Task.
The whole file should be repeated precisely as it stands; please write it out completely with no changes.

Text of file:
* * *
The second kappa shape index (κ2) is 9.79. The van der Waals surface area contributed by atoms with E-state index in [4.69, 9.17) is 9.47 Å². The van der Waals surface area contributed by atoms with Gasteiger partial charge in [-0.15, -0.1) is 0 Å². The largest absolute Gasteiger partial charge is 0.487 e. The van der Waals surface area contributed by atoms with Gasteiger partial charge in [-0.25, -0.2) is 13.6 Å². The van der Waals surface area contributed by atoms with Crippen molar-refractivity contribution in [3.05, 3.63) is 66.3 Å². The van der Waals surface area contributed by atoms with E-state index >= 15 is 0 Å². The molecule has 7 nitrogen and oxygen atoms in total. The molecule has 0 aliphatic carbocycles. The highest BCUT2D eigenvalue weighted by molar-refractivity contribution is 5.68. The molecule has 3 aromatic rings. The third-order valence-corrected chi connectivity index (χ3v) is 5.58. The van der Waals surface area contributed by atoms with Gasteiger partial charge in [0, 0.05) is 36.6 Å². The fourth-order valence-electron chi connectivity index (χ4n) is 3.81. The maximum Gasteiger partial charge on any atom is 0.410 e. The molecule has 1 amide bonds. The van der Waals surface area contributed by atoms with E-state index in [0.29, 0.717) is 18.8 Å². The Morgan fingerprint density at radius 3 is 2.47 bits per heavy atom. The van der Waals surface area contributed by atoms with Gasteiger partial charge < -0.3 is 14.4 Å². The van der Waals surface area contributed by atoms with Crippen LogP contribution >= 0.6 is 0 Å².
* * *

The second kappa shape index (κ2) is 9.79. The van der Waals surface area contributed by atoms with E-state index in [4.69, 9.17) is 9.47 Å². The van der Waals surface area contributed by atoms with Gasteiger partial charge in [-0.15, -0.1) is 0 Å². The largest absolute Gasteiger partial charge is 0.487 e. The van der Waals surface area contributed by atoms with Gasteiger partial charge in [-0.25, -0.2) is 13.6 Å². The van der Waals surface area contributed by atoms with Crippen molar-refractivity contribution in [3.05, 3.63) is 66.3 Å². The van der Waals surface area contributed by atoms with E-state index >= 15 is 0 Å². The molecule has 7 nitrogen and oxygen atoms in total. The molecule has 0 aliphatic carbocycles. The highest BCUT2D eigenvalue weighted by molar-refractivity contribution is 5.68. The molecule has 3 aromatic rings. The third-order valence-corrected chi connectivity index (χ3v) is 5.58. The van der Waals surface area contributed by atoms with Gasteiger partial charge in [0, 0.05) is 36.6 Å². The fourth-order valence-electron chi connectivity index (χ4n) is 3.81. The maximum Gasteiger partial charge on any atom is 0.410 e. The molecule has 1 amide bonds. The van der Waals surface area contributed by atoms with E-state index in [0.29, 0.717) is 18.8 Å². The Morgan fingerprint density at radius 3 is 2.47 bits per heavy atom. The van der Waals surface area contributed by atoms with Gasteiger partial charge < -0.3 is 14.4 Å². The van der Waals surface area contributed by atoms with Crippen LogP contribution >= 0.6 is 0 Å².